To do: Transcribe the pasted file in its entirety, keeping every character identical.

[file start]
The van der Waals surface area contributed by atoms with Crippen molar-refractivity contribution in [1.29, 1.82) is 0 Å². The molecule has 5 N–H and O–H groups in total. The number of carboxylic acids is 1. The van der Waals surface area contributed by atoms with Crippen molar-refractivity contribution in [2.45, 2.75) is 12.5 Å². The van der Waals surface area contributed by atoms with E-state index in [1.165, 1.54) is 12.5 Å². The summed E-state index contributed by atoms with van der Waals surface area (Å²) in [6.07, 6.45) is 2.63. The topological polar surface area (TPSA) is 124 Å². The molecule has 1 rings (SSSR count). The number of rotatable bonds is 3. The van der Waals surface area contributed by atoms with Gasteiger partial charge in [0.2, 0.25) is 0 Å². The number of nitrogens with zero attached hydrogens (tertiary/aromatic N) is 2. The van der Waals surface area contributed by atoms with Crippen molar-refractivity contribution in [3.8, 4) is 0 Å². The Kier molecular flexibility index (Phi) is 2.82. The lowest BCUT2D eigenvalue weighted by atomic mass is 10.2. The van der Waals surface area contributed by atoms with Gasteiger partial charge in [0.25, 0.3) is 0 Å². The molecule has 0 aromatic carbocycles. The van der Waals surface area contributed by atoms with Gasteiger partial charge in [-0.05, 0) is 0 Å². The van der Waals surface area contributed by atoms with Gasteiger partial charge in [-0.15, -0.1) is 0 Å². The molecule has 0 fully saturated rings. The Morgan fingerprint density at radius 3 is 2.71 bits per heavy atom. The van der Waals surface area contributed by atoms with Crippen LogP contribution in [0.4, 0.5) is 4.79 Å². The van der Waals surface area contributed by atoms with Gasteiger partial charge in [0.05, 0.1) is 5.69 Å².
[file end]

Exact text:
The van der Waals surface area contributed by atoms with Crippen molar-refractivity contribution in [1.29, 1.82) is 0 Å². The molecule has 5 N–H and O–H groups in total. The number of carboxylic acids is 1. The van der Waals surface area contributed by atoms with Crippen molar-refractivity contribution in [2.45, 2.75) is 12.5 Å². The van der Waals surface area contributed by atoms with E-state index in [1.165, 1.54) is 12.5 Å². The summed E-state index contributed by atoms with van der Waals surface area (Å²) in [6.07, 6.45) is 2.63. The topological polar surface area (TPSA) is 124 Å². The molecule has 1 rings (SSSR count). The number of rotatable bonds is 3. The van der Waals surface area contributed by atoms with Gasteiger partial charge in [0.2, 0.25) is 0 Å². The number of nitrogens with zero attached hydrogens (tertiary/aromatic N) is 2. The van der Waals surface area contributed by atoms with Crippen molar-refractivity contribution in [3.8, 4) is 0 Å². The Kier molecular flexibility index (Phi) is 2.82. The lowest BCUT2D eigenvalue weighted by atomic mass is 10.2. The van der Waals surface area contributed by atoms with Gasteiger partial charge in [0.25, 0.3) is 0 Å². The molecule has 0 aromatic carbocycles. The van der Waals surface area contributed by atoms with Gasteiger partial charge in [-0.05, 0) is 0 Å². The van der Waals surface area contributed by atoms with Gasteiger partial charge in [-0.15, -0.1) is 0 Å². The molecule has 0 fully saturated rings. The Morgan fingerprint density at radius 3 is 2.71 bits per heavy atom. The van der Waals surface area contributed by atoms with Crippen LogP contribution in [0.4, 0.5) is 4.79 Å². The van der Waals surface area contributed by atoms with Gasteiger partial charge in [0.05, 0.1) is 5.69 Å².